Thousands of demonstrators have taken to the streets in the Nigerien capital to voice their support for the country’s military leaders, who seized power from pro-Western officials in a coup last month.
The rallies swept Niamey on Sunday, with participants chanting slogans against the country’s former colonial power France and the Economic Community of West African States (ECOWAS).
ECOWAS, which is West Africa’s main regional bloc, has threatened Niger’s coup leaders with military intervention to reinstate the country’s former authorities.
Niger’s new leaders, who toppled President Mohamed Bazoum on July 26, allege that France, a close ally of Bazoum, is behind ECOWAS’ anti-coup stance.
The demonstrators waved placards reading, “Stop the military intervention” and “No to sanctions,” in reference to financial and trade bans imposed on Niger by ECOWAS less than a week after the coup.
Despite mounting pressure, coup leader General Abdourahamane Tiani said in a Saturday address to the nation that the military leaders do not plan to “confiscate” power.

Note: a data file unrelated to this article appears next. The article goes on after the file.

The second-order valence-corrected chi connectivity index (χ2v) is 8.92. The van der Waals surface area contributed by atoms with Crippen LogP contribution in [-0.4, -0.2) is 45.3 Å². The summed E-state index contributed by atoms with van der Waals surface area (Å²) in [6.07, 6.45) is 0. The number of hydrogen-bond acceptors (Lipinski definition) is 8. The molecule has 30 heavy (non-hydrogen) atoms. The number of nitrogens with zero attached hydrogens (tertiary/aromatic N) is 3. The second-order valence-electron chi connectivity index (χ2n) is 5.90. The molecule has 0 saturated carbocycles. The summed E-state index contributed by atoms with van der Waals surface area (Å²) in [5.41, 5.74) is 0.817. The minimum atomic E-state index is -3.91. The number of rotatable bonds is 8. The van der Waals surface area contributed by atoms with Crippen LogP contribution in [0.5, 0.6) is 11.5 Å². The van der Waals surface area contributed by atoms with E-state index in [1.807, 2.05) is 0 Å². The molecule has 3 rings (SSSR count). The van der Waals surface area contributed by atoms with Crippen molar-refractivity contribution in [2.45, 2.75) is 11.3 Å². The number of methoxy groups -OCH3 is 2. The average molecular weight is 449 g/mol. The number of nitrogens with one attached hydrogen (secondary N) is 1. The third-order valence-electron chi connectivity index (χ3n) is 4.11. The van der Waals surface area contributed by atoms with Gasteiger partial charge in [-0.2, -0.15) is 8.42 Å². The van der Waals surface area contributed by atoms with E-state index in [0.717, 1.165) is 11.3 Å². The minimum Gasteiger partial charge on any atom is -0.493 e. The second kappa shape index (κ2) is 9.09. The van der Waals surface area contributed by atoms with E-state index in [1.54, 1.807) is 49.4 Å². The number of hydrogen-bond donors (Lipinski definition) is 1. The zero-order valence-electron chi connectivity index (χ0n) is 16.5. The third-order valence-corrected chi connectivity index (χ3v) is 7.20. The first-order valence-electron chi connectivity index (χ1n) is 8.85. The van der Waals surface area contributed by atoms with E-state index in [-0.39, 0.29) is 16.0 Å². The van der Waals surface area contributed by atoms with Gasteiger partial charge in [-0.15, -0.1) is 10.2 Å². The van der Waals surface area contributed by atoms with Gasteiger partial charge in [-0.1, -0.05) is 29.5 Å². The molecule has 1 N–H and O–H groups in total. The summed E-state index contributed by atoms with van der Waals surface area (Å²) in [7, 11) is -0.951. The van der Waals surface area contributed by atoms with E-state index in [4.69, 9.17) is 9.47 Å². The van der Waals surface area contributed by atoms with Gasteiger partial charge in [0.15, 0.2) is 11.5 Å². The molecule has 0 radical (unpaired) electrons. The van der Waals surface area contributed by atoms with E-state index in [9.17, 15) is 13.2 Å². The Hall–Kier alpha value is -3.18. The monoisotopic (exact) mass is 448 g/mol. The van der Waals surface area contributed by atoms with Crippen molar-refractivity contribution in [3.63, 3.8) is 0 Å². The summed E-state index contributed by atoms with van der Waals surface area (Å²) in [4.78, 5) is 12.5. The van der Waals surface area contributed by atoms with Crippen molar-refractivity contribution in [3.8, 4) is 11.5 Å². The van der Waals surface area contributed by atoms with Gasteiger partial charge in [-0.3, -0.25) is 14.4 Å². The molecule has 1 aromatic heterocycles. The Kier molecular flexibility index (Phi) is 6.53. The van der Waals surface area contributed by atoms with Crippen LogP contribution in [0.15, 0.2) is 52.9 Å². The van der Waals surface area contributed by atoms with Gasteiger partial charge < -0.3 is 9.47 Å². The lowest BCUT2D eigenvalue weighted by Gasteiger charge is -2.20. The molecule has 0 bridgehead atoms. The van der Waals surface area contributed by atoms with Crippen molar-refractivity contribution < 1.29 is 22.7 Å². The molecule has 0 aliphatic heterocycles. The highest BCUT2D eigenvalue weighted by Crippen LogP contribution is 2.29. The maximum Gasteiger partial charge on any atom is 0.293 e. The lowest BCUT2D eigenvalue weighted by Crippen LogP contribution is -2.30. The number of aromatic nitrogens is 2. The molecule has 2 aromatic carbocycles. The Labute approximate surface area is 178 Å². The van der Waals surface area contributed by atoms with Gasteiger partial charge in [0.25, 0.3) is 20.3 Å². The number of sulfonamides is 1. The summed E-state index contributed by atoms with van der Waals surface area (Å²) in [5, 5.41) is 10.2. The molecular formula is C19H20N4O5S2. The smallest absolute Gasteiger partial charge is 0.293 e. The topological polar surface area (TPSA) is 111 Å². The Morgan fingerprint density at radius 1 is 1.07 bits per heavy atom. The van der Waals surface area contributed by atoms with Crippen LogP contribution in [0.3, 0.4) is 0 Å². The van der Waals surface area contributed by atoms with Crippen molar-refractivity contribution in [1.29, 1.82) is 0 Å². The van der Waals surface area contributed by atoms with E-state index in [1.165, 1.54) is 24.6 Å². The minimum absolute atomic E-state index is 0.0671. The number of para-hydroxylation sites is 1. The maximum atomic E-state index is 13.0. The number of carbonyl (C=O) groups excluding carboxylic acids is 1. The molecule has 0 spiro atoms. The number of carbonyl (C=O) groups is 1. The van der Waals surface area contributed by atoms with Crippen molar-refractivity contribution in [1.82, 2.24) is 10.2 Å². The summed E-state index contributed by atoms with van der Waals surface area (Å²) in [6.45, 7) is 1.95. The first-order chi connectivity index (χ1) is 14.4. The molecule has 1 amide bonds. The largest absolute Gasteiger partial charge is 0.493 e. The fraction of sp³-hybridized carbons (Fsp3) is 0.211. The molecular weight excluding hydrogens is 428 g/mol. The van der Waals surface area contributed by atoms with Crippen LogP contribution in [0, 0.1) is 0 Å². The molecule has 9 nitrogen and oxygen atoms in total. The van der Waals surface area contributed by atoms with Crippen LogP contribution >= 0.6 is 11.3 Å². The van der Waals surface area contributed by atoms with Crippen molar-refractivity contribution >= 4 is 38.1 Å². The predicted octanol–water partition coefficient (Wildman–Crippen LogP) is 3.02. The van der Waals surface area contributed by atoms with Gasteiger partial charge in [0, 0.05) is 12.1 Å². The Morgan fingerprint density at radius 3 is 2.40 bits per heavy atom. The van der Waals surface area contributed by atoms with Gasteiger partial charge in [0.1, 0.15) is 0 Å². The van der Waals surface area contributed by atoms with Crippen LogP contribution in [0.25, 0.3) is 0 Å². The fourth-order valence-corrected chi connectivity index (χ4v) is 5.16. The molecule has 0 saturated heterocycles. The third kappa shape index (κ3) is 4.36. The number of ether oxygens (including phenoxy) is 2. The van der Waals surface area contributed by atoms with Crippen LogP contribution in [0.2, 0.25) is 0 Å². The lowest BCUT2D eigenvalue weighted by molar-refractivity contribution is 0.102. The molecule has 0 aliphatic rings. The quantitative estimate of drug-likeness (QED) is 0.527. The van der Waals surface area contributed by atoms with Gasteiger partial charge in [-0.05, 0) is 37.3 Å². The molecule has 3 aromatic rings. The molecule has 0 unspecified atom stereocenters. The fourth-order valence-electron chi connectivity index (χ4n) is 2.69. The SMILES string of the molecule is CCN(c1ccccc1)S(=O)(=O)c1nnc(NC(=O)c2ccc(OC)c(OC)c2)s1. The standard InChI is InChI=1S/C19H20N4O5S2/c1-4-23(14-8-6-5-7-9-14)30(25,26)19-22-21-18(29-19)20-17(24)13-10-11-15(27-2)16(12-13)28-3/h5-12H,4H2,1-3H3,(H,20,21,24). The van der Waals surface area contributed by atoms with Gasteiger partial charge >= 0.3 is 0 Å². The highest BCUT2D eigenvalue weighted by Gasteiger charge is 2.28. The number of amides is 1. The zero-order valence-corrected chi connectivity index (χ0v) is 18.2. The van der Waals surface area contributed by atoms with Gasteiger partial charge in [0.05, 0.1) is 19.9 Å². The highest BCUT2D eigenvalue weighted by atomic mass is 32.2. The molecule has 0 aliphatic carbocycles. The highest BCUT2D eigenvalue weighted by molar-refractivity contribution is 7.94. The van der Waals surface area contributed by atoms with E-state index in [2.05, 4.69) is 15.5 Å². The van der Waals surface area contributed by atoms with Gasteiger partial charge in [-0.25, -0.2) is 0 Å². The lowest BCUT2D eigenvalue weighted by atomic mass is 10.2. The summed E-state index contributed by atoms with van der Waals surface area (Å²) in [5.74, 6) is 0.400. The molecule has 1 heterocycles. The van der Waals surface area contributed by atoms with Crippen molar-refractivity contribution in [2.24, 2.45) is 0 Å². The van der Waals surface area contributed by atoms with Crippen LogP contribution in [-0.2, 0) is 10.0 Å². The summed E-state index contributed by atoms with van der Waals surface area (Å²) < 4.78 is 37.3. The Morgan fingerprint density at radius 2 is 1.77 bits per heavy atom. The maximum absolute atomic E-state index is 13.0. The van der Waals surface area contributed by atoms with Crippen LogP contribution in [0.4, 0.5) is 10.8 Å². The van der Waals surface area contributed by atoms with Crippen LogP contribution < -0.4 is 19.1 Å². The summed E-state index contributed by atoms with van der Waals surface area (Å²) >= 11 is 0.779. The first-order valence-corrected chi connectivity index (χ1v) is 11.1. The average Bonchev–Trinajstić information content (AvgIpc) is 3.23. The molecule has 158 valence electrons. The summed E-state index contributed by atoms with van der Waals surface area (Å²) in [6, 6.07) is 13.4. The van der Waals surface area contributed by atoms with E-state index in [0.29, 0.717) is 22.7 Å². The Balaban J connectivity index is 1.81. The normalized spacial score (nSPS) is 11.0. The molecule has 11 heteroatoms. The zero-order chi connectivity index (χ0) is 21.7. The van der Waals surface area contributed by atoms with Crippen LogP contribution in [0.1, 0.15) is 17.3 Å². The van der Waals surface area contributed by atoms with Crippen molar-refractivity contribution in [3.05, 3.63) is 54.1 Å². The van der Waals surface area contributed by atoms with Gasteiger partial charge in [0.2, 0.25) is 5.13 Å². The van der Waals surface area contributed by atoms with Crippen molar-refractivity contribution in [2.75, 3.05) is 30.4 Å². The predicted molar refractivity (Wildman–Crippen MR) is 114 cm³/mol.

He added that the junta would launch a national dialogue on a transition back to civilian rule, which “should last no longer than three years.”
Neither coup leaders nor “the Nigerien people want war and remain open to dialogue,” he added.
His remarks came after on Saturday, an ECOWAS delegation arrived in Niger’s capital in what the bloc called was a final diplomatic push before deciding on whether to take military action.
The delegation was met at the airport by the junta-appointed prime minister and was also allowed to meet with Bazoum, in a sign of openness to negotiations on the part of the coup leaders.
Tiani, however, warned that “if an aggression were to be undertaken against us, it would not be the walk in the park that some believe.”
On Saturday, thousands of the junta’s supporters gathered at a stadium in Niamey, where the crowding caused the postponement of an unofficial census of civilian volunteers for nonmilitary roles if ECOWAS actually resorted to force.
Thousands of mostly young men gathered outside the stadium hours before the scheduled start time of the event. The gathering has been seen by observers as a sign of the strong support in some quarters of Niger’s society for the junta.